2001 VU Football Preview: Quarterbacks

This is the first installment of a multi-part series analyzing every facet of the 2001 Vanderbilt Commodores. The series analyzes the personnel, coaching, and intangibles from each functional unit of the team, and will culminate in an overall analysis and prediction.

This is the first installment of a multi-part series analyzing every facet of the 2001 Vanderbilt Commodores. The series analyzes the personnel, coaching, and intangibles from each functional unit of the team, and will culminate in an overall analysis and prediction.


It has been the hot topic of the summer among Vanderbilt fans. Which QB should lead the VU offense? Is the passing offense capable of climbing to the next level? Are the personnel pieces falling into place? Is Greg Zolman the best QB for this offense? The discussion has been passionate. Here is my take on the VU passing offense with a brief look back to 2000, analysis of each position, and some predictions for 2001.

(Note: RB's and the OL will be touched on here, but will be covered more in depth in a future installment. Also, "Breakdown" and "Analysis" segments will only consider scholarship players, unless a walk-on is expected to see playing time.)

Look Back to 2000

  • 4th ranked Passing Offense in the SEC (225 ypg)
  • 10th ranked in SEC Passing Efficiency (111.2)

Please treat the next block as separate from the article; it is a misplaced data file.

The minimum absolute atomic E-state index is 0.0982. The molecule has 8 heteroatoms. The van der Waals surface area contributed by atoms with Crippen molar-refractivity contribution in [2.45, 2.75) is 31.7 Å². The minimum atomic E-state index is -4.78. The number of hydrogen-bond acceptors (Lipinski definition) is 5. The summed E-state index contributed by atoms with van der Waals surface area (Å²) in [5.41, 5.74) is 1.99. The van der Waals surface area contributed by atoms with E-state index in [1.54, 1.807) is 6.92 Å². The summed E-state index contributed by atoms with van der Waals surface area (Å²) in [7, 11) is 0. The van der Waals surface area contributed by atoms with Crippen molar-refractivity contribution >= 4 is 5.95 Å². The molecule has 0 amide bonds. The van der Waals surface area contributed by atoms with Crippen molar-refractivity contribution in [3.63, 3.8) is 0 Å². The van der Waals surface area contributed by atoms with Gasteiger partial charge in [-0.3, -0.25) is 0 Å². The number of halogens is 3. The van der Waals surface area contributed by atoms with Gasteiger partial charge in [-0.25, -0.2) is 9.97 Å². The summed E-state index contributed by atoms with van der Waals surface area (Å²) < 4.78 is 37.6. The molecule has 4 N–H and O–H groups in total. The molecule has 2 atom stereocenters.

• 4th in the SEC in sacks (15)
  • 9th in the SEC in Passing TD's (13)
  • 7th in the SEC in Interceptions (15)
The passing offense made huge strides in 2000, in large part due to the consistent production of Dan Stricker and an improved season by Greg Zolman. The passing game was aided by a tremendous season for the offensive line, which only allowed 15 sacks. Zolman generally had plenty of time to make his reads and throws. Though he was still subject to hot and cold spells, Zolman became more consistent and improved his numbers over the 1999 season in every category. The main blemish on the passing game and Zolman was once again a negative margin in touchdowns versus interceptions (-2). Evening out this margin with 2 additional touchdowns would have placed VU in the top half of the SEC in touchdowns, and would easily have solidified it as one of the top passing offenses in the conference. The inability of the passing game to generate big plays resulting in touchdowns or to convert inside the red zone negated the positives gleaned from its ability to generate yardage.